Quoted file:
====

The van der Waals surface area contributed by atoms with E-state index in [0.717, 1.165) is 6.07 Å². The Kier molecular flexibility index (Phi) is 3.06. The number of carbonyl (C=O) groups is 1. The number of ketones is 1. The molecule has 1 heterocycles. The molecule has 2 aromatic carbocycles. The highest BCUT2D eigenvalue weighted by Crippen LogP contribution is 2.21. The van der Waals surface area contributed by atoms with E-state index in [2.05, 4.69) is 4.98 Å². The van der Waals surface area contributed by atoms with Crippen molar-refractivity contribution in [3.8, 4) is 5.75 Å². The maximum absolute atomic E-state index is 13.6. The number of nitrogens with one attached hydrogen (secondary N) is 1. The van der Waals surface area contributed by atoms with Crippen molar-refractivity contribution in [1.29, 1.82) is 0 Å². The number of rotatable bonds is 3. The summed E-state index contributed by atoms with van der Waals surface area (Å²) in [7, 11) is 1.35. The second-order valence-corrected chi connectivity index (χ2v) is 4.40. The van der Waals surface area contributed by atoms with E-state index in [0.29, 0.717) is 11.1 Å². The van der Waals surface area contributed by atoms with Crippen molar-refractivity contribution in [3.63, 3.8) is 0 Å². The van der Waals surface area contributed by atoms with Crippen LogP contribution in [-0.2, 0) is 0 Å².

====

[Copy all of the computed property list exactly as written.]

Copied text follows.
The van der Waals surface area contributed by atoms with E-state index in [0.717, 1.165) is 6.07 Å². The Kier molecular flexibility index (Phi) is 3.06. The number of carbonyl (C=O) groups is 1. The number of ketones is 1. The molecule has 1 heterocycles. The molecule has 2 aromatic carbocycles. The highest BCUT2D eigenvalue weighted by Crippen LogP contribution is 2.21. The van der Waals surface area contributed by atoms with E-state index in [2.05, 4.69) is 4.98 Å². The van der Waals surface area contributed by atoms with Crippen molar-refractivity contribution in [3.8, 4) is 5.75 Å². The maximum absolute atomic E-state index is 13.6. The number of nitrogens with one attached hydrogen (secondary N) is 1. The van der Waals surface area contributed by atoms with Crippen molar-refractivity contribution in [1.29, 1.82) is 0 Å². The number of rotatable bonds is 3. The summed E-state index contributed by atoms with van der Waals surface area (Å²) in [7, 11) is 1.35. The second-order valence-corrected chi connectivity index (χ2v) is 4.40. The van der Waals surface area contributed by atoms with E-state index in [0.29, 0.717) is 11.1 Å². The van der Waals surface area contributed by atoms with Crippen molar-refractivity contribution in [3.63, 3.8) is 0 Å². The van der Waals surface area contributed by atoms with Crippen LogP contribution in [-0.2, 0) is 0 Å².